• Can I bring my animal to the shelter to have it euthanized?
    • We believe this service is best done by your regular veterinarian who has served your pet throughout his/her lifetime. However, in some cases Heartland may be able to assist with low-income euthanasia services. Please email [email protected] or call (541) 757-9000, then dial extension 0 [zero].
  • Can I bring the remains of my animal to your shelter for disposal?
  • Who do I call when I see animal abuse?
    • Animal abuse and neglect are crimes. Please call your local law enforcement division. In Corvallis, you can reach Animal Control at (541) 766-6924. In Benton County, Animal Control can be reached at (541) 766-6789. In an emergency, please call 911.
  • Can you recommend a veterinarian? Where can I find low-cost veterinary services?
    • Heartland Humane is the beneficiary of support from all the local veterinarians. Therefore, we will not recommend any specific clinic or person. Clinics’ prices do vary widely, but we suggest you look at more than just prices when choosing your pet’s vet. On occasion, we do hear about low-cost vaccination clinics that are being held in our community and are always willing to pass this information on.
  • Why do we have to have our adopted pet “fixed”?
    • Pet overpopulation is still a major problem in this country. For every person born, there are 15 dogs and 45 cats born. That means a family of four (humans) would need to house 60 dogs and 180 cats to ensure that every pet has a home! Spaying and neutering and responsible pet ownership are the only answers to the tragic problem of pet overpopulation.

      Moreover, these surgeries prevent many common causes of infections and cancers and reduce or eliminate many problem behaviors. The problem of overpopulation and the medical benefits of spaying/neutering extend beyond dogs and cats and are also true for rabbits.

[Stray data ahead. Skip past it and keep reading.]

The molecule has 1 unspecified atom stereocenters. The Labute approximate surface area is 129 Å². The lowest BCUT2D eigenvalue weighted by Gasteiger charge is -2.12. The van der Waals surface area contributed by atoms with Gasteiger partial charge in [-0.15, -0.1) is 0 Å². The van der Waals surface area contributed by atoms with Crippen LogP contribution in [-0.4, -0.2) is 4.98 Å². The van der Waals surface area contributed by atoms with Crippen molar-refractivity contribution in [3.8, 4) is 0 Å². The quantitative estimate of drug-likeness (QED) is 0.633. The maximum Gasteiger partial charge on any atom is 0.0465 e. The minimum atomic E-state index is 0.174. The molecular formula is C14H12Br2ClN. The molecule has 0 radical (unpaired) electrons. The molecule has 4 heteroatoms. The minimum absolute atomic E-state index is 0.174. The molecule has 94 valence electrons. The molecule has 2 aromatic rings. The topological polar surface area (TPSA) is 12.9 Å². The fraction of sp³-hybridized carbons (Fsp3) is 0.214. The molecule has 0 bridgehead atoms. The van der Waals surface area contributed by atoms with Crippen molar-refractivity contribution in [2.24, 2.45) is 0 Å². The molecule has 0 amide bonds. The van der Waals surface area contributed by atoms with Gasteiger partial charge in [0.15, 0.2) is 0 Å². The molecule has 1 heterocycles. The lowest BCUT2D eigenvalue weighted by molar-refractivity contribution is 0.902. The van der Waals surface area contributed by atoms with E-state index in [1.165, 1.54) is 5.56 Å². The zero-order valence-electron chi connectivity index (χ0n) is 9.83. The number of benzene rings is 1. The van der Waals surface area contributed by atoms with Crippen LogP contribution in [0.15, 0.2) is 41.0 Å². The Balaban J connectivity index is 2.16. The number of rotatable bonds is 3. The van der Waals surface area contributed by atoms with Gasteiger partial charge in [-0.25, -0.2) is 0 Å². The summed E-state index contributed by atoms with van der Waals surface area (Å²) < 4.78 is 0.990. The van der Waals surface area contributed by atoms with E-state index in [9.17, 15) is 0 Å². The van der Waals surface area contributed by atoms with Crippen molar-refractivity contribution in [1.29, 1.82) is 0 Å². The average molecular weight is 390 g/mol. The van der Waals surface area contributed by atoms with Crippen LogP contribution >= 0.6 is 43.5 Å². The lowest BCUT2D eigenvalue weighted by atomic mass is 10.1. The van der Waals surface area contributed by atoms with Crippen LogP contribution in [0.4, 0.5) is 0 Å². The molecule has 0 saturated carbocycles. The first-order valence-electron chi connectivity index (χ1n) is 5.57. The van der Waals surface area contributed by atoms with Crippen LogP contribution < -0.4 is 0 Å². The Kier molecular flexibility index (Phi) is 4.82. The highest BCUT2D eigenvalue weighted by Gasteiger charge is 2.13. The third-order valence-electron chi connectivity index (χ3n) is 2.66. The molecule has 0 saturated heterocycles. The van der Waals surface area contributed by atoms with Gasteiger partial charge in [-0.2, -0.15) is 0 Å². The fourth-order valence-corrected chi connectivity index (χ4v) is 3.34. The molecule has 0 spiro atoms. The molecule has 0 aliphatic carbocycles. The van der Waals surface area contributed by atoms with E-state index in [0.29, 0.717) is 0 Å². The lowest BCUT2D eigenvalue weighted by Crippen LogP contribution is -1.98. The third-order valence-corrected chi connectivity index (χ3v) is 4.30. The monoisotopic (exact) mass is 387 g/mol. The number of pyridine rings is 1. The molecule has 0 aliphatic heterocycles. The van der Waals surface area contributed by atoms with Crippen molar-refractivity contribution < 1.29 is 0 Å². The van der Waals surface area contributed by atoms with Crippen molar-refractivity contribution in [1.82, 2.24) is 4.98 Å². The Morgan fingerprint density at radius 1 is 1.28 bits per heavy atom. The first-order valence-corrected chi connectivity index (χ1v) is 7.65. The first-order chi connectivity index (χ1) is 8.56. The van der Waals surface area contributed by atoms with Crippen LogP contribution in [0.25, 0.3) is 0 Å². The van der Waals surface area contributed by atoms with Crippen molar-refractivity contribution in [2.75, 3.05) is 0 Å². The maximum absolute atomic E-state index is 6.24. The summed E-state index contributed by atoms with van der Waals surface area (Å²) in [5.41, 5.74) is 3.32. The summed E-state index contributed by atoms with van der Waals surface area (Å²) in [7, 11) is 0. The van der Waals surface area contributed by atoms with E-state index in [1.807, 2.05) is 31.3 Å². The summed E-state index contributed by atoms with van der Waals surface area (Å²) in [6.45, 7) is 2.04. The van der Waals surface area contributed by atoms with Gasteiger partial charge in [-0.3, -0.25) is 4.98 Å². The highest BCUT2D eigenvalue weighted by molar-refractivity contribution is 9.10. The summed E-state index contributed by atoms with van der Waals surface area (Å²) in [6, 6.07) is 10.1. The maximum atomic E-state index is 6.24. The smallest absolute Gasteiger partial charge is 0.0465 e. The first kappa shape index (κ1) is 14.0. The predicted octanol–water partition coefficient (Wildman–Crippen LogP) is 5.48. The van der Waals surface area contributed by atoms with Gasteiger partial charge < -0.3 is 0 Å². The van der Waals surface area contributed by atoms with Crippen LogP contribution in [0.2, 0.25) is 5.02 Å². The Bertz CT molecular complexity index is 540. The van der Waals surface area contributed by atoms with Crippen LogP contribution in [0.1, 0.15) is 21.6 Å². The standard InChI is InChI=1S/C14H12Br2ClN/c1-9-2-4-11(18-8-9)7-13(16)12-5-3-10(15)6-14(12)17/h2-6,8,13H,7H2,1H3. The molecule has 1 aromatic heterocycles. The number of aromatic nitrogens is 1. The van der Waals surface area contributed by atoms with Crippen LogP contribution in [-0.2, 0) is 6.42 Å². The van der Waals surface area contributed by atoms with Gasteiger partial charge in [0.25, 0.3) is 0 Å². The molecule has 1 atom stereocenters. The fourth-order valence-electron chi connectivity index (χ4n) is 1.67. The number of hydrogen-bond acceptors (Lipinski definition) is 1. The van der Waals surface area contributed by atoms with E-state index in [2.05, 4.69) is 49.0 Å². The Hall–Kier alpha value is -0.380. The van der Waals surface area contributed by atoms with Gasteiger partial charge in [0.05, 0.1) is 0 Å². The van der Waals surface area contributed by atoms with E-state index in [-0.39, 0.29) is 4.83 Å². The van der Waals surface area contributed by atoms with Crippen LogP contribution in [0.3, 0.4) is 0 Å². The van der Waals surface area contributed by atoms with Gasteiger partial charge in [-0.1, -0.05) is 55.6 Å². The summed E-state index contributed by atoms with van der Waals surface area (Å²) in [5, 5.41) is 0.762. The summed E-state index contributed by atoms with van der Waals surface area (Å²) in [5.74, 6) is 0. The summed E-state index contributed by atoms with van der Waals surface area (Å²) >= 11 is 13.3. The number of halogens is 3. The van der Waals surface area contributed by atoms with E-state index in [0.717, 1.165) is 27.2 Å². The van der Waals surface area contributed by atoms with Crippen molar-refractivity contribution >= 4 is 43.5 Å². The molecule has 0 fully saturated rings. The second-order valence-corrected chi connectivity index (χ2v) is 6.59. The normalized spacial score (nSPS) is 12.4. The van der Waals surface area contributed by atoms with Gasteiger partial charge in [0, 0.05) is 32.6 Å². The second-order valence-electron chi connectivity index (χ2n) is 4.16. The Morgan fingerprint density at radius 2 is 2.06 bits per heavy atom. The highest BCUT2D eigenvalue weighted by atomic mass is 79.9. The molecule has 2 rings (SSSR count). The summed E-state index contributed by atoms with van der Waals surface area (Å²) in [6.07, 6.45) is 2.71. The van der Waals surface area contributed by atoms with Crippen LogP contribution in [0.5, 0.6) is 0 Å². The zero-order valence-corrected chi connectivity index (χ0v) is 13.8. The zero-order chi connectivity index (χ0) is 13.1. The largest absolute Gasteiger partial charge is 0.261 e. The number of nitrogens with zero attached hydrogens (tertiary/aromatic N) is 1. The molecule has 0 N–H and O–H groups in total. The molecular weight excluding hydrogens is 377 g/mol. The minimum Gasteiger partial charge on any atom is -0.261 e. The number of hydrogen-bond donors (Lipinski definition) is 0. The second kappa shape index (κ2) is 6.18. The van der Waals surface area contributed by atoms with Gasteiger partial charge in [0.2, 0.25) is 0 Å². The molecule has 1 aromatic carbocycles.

• How much does it cost to adopt?
    • Base adoption fees are determined by the species and age of the animal. We frequently run adoption specials and have a G.E.M program, where our super-star animals may be assessed higher adoption fees to help cover the care of animals who are in the shelter longer.
  • How much does it cost to release a pet to the shelter?
    • On average it costs us over $500 to care for each animal that we shelter.

      There is no charge for stray animals brought to the shelter. If the animal is being released by its owner, the fee is on a sliding scale of $35 – $100. The person releasing the animal decides where they fit on the scale. This money is simply used to off-set the costs of housing, vaccinating, medicating when necessary, etc.

  • What is the Heartland Endowment?
    • The Heartland Humane Endowment Fund is an investment account built and contributed to by our donors that provides yearly income to the shelter through its dividend. This fund provides a lasting legacy that assures that future generations of animals in our county will be supported.